01 Jan 2006
TL;DR: The paper describes the major constraints and challenges faced in using ICTs effectively in the health sector of developing countries.
Abstract: This framework paper is aimed at policy makers who are involved in the development or management of programmes in the health sector in developing countries. It provides a snapshot of the type of information and communication technology (ICT) interventions that are being used in the health sector and the policy debates around ICTs and health. It draws from the experience of use in both the North and South but with a focus on applicability in the South to identify the most effective and relevant uses of ICTs. The paper describes the major constraints and challenges faced in using ICTs effectively in the health sector of developing countries. It draws out good practice for using ICTs in the health sector identifies major players and stakeholders and highlights priority needs and issues of relevance to policy makers. The paper also looks at emerging trends in technologies that are likely to shape ICT use in the health sector and identifies gaps in knowledge. For the purposes of this paper ICTs are defined as tools that facilitate communication and the processing and transmission of information by electronic means. This definition encompasses the full range of ICTs from radio and television to telephones (fixed and mobile) computers and the Internet. (excerpt)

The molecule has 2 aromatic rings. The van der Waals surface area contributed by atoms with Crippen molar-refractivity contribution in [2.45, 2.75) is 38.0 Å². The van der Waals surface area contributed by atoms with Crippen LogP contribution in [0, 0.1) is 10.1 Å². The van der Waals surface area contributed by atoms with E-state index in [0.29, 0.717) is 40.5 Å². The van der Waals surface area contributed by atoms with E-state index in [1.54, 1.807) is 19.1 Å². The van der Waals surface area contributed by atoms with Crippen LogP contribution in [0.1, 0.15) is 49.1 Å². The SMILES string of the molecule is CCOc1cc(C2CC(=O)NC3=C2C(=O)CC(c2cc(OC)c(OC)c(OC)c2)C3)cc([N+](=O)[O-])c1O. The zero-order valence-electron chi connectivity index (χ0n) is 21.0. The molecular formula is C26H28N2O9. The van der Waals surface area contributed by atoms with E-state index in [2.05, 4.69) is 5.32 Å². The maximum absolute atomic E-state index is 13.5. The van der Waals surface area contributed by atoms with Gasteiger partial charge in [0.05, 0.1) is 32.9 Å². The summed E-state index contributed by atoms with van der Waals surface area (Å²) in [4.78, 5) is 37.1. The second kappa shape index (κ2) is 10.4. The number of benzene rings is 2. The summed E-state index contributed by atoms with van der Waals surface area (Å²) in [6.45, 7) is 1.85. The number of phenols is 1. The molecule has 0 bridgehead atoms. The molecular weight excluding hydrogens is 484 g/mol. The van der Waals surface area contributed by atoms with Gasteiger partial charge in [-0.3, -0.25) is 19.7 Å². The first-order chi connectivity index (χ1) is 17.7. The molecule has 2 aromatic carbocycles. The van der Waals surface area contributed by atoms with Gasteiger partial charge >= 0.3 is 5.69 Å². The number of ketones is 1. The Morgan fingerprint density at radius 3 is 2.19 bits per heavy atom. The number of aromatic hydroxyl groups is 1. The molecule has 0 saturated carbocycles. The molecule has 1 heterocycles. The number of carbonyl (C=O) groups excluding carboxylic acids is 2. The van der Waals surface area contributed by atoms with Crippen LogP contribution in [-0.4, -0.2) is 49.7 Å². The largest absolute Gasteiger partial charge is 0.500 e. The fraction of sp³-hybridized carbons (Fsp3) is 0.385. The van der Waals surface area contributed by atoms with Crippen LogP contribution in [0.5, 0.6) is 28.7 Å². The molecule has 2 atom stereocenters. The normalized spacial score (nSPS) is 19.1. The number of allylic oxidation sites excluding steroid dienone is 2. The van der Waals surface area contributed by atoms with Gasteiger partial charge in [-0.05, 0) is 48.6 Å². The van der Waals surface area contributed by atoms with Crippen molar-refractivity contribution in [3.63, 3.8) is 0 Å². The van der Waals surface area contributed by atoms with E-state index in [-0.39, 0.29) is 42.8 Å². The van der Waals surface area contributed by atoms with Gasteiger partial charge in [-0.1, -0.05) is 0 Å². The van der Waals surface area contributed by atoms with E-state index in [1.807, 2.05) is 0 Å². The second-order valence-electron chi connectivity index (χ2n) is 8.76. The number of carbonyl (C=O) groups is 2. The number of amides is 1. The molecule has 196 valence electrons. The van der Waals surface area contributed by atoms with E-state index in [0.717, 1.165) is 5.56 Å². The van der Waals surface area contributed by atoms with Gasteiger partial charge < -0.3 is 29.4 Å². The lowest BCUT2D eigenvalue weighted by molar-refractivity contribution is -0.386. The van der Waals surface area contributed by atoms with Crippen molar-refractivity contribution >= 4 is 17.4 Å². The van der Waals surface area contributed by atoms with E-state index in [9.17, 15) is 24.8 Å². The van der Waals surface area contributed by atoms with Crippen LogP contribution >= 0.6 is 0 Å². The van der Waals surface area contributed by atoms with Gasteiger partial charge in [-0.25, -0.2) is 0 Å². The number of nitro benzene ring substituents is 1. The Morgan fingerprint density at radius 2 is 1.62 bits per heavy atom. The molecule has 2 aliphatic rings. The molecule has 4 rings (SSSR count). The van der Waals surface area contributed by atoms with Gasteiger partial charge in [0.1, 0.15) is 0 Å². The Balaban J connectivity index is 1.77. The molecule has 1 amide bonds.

01 Jan 1999
TL;DR: The Public Report of Basic Education in India presents a comprehensive evaluation of the educational system in India with an extensive survey of 200 villages in five states.
Abstract: The Public Report of Basic Education in India presents a comprehensive evaluation of the educational system in India. Based on an extensive survey of 200 villages in five states of Bihar, Madhya Pradesh, Uttar Pradesh, Himachal Pradesh, and Rajasthan, the report gives a voice to thousands of parents, teachers, and children.
TL;DR: This is a fascinating collection of essays exploring "why some people are healthy and others not," from a variety of disciplines and theoretical perspectives that challenges the widespread belief that health care is the most important determinant of health and argues for a more comprehensive and coherent understanding of the determinants of health.